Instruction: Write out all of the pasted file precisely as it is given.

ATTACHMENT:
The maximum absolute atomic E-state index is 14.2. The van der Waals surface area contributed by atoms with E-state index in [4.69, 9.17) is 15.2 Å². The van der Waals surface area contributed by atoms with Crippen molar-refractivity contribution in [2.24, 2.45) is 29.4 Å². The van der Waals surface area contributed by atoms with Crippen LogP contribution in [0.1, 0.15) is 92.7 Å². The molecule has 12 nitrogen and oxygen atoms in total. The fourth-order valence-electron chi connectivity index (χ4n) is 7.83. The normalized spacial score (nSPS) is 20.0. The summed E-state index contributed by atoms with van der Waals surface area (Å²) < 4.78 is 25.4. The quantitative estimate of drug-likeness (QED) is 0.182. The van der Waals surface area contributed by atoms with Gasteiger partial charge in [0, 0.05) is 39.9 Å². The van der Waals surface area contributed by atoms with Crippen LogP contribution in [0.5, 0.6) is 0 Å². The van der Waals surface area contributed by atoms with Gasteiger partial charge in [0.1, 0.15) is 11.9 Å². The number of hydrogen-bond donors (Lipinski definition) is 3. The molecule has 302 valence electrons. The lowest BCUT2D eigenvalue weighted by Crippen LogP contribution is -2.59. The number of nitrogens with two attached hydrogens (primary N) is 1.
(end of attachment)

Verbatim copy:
The maximum absolute atomic E-state index is 14.2. The van der Waals surface area contributed by atoms with E-state index in [4.69, 9.17) is 15.2 Å². The van der Waals surface area contributed by atoms with Crippen molar-refractivity contribution in [2.24, 2.45) is 29.4 Å². The van der Waals surface area contributed by atoms with Crippen LogP contribution in [0.1, 0.15) is 92.7 Å². The molecule has 12 nitrogen and oxygen atoms in total. The fourth-order valence-electron chi connectivity index (χ4n) is 7.83. The normalized spacial score (nSPS) is 20.0. The summed E-state index contributed by atoms with van der Waals surface area (Å²) < 4.78 is 25.4. The quantitative estimate of drug-likeness (QED) is 0.182. The van der Waals surface area contributed by atoms with Gasteiger partial charge in [0, 0.05) is 39.9 Å². The van der Waals surface area contributed by atoms with Crippen LogP contribution in [0.5, 0.6) is 0 Å². The van der Waals surface area contributed by atoms with Gasteiger partial charge in [0.1, 0.15) is 11.9 Å². The number of hydrogen-bond donors (Lipinski definition) is 3. The molecule has 302 valence electrons. The lowest BCUT2D eigenvalue weighted by Crippen LogP contribution is -2.59. The number of nitrogens with two attached hydrogens (primary N) is 1.